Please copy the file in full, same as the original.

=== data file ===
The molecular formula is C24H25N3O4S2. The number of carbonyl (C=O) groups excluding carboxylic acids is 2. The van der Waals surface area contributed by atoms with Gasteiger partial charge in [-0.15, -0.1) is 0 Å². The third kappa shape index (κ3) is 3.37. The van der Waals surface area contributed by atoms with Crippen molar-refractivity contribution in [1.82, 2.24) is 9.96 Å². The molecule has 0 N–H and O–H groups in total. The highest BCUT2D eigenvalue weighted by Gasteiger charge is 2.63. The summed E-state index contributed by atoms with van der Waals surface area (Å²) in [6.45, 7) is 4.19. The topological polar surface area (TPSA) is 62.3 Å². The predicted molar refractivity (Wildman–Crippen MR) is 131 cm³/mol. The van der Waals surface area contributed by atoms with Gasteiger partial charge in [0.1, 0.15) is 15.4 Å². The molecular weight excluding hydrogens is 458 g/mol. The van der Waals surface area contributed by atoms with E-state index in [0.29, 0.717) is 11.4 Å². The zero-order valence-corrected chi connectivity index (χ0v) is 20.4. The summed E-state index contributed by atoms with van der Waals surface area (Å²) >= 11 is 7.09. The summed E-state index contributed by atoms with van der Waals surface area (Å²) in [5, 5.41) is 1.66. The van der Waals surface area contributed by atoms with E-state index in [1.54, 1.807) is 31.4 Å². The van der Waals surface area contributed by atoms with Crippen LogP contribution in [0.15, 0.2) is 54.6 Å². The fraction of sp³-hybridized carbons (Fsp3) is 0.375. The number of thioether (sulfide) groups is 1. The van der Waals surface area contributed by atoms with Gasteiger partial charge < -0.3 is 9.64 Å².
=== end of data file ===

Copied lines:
The molecular formula is C24H25N3O4S2. The number of carbonyl (C=O) groups excluding carboxylic acids is 2. The van der Waals surface area contributed by atoms with Gasteiger partial charge in [-0.15, -0.1) is 0 Å². The third kappa shape index (κ3) is 3.37. The van der Waals surface area contributed by atoms with Crippen molar-refractivity contribution in [1.82, 2.24) is 9.96 Å². The molecule has 0 N–H and O–H groups in total. The highest BCUT2D eigenvalue weighted by Gasteiger charge is 2.63. The summed E-state index contributed by atoms with van der Waals surface area (Å²) in [6.45, 7) is 4.19. The topological polar surface area (TPSA) is 62.3 Å². The predicted molar refractivity (Wildman–Crippen MR) is 131 cm³/mol. The van der Waals surface area contributed by atoms with Gasteiger partial charge in [0.1, 0.15) is 15.4 Å². The molecular weight excluding hydrogens is 458 g/mol. The van der Waals surface area contributed by atoms with E-state index in [0.29, 0.717) is 11.4 Å². The zero-order valence-corrected chi connectivity index (χ0v) is 20.4. The summed E-state index contributed by atoms with van der Waals surface area (Å²) >= 11 is 7.09. The summed E-state index contributed by atoms with van der Waals surface area (Å²) in [5, 5.41) is 1.66. The van der Waals surface area contributed by atoms with E-state index in [1.54, 1.807) is 31.4 Å². The van der Waals surface area contributed by atoms with Crippen LogP contribution in [0.15, 0.2) is 54.6 Å². The fraction of sp³-hybridized carbons (Fsp3) is 0.375. The number of thioether (sulfide) groups is 1. The van der Waals surface area contributed by atoms with Gasteiger partial charge < -0.3 is 9.64 Å².